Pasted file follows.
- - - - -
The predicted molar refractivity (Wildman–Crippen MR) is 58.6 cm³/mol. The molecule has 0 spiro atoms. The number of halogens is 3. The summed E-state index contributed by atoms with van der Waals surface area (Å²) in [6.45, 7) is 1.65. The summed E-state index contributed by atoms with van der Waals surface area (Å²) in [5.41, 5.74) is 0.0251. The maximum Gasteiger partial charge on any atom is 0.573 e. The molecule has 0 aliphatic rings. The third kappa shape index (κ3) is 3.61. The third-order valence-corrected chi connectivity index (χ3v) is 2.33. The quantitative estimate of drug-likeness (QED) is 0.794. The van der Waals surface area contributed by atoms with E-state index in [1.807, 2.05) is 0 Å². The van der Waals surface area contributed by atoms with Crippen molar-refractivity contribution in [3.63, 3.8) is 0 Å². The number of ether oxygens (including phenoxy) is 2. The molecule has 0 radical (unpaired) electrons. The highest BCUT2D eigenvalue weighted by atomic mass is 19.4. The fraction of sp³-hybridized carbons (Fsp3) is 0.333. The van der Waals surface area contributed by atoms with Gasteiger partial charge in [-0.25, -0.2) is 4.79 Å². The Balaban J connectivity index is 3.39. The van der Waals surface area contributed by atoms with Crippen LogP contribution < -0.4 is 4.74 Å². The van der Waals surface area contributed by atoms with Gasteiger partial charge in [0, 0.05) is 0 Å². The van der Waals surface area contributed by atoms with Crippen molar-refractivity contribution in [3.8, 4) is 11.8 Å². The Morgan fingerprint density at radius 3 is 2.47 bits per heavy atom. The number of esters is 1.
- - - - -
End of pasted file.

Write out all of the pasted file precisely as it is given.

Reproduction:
The predicted molar refractivity (Wildman–Crippen MR) is 58.6 cm³/mol. The molecule has 0 spiro atoms. The number of halogens is 3. The summed E-state index contributed by atoms with van der Waals surface area (Å²) in [6.45, 7) is 1.65. The summed E-state index contributed by atoms with van der Waals surface area (Å²) in [5.41, 5.74) is 0.0251. The maximum Gasteiger partial charge on any atom is 0.573 e. The molecule has 0 aliphatic rings. The third kappa shape index (κ3) is 3.61. The third-order valence-corrected chi connectivity index (χ3v) is 2.33. The quantitative estimate of drug-likeness (QED) is 0.794. The van der Waals surface area contributed by atoms with E-state index in [1.807, 2.05) is 0 Å². The van der Waals surface area contributed by atoms with Crippen molar-refractivity contribution in [3.63, 3.8) is 0 Å². The number of ether oxygens (including phenoxy) is 2. The molecule has 0 radical (unpaired) electrons. The highest BCUT2D eigenvalue weighted by atomic mass is 19.4. The fraction of sp³-hybridized carbons (Fsp3) is 0.333. The van der Waals surface area contributed by atoms with Gasteiger partial charge in [-0.25, -0.2) is 4.79 Å². The Balaban J connectivity index is 3.39. The van der Waals surface area contributed by atoms with Crippen LogP contribution < -0.4 is 4.74 Å². The van der Waals surface area contributed by atoms with Gasteiger partial charge in [0, 0.05) is 0 Å². The van der Waals surface area contributed by atoms with Crippen molar-refractivity contribution in [3.8, 4) is 11.8 Å². The Morgan fingerprint density at radius 3 is 2.47 bits per heavy atom. The number of esters is 1.